Saint Paul Capitol lit up in the evening

Policy Priorities for 2024

Conservation Minnesota's 2023 Legislative Priorities

As Minnesota’s 2024 legislative session gets underway, we are preparing to build on last year’s historic wins by advancing more impactful legislation to protect the Minnesota we love. Though this session will be shorter, we are still putting our support behind bills to reduce packaging waste, decrease emissions from the transportation sector, and more to make Minnesota a healthier and thriving place to live. In addition to the bills outlined below, we’ll also advocate for conservation and infrastructure funding.

Packaging Waste and Cost Reduction Act

More than half of the waste stream in Minnesota currently ends up buried in a landfill or burned at facilities like the Hennepin Energy Recovery Center (HERC). Through increased use of recyclable and compostable packaging, we can divert a large amount of our packaging waste back into the supply chain. The Packaging Waste and Cost Reduction Act would require companies to use entirely compostable or recyclable packaging by 2032. This would significantly reduce packaging materials from ending up in trash bins and improve water and air quality in communities around waste facilities. 

Clean Transportation Standard

The transportation sector is currently Minnesota’s largest source of climate pollution. The Governor’s Clean Transportation Standard Working Group—of which Conservation Minnesota was a member—released its final report to the Minnesota Legislature in early 2024. Several key recommendations include expanding the electric vehicle fleet, increasing innovative low-carbon liquid fuel options, and rewarding practices that reduce carbon emissions. Now, legislation implementing these recommendations is needed to reduce transportation emissions and significantly improve air quality across Minnesota, particularly in communities near transportation corridors.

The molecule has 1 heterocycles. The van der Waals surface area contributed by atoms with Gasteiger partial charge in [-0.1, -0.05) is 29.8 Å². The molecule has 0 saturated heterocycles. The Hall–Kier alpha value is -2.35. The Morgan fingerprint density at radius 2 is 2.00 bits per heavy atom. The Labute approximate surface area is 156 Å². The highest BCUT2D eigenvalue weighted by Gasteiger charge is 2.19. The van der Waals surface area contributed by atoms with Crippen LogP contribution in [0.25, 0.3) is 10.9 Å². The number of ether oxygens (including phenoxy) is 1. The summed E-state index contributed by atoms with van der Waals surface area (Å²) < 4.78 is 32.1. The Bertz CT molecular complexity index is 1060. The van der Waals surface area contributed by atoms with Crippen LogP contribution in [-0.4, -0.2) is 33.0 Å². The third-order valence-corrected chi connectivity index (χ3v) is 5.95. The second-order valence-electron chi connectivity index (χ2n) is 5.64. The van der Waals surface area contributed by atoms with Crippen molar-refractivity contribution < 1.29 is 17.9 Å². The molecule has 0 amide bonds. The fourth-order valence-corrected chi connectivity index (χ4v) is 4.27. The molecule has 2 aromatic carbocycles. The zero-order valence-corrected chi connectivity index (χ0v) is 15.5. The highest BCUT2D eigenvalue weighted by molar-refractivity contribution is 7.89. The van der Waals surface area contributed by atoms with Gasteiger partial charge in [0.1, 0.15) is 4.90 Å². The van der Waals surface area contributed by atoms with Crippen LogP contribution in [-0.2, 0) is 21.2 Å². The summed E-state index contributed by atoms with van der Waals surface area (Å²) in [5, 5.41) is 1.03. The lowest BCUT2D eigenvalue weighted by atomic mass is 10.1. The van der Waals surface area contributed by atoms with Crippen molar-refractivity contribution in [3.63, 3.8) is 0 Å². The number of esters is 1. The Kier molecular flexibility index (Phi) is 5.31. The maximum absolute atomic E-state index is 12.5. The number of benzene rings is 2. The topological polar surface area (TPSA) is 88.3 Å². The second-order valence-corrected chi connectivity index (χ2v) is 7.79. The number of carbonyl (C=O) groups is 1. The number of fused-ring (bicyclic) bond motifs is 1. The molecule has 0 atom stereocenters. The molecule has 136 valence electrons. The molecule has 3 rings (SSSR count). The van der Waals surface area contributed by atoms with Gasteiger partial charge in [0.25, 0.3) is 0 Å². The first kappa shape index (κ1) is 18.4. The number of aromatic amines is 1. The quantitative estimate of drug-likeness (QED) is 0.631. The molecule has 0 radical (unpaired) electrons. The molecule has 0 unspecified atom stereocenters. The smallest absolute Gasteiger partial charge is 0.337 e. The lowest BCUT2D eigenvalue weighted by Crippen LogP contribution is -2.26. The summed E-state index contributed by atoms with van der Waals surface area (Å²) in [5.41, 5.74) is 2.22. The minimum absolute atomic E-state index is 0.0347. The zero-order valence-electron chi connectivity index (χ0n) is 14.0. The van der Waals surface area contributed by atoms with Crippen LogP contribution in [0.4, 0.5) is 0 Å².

Statewide Recycling Refund

A Deposit Return System (DRS) or “recycling refund” is critical to preventing recyclable bottles and cans from ending up in a landfill. In other states with refund programs, recycling rates are substantially higher than in Minnesota. Adding a small deposit to beverage containers will both incentivize recycling, allow community groups to benefit from deposit returns, and assist manufacturers in retrieving recyclable materials from the waste stream.

Lead Service Lines

Thousands of families across the state still receive their drinking water through lead pipes, putting them at increased health risks in their own homes. Removing and replacing lead lines is often cost-prohibitive for homeowners, leaving families with unsafe drinking water. While some federal and state funding has recently been made available, we need to keep dedicating resources annually to meet the statewide goal of removing all lead service lines across the state over the next 10 years. 

Elk Restoration

Restoring a wild elk population in northeast Minnesota is a vital component of conserving the natural and indigenous history of the state. While an initial restoration bill passed last session, the Department of Natural Resources (DNR) will continue to partner with the Fond du Lac Band to see this restoration through, and Conservation Minnesota will continue to support policies to make this restoration a reality.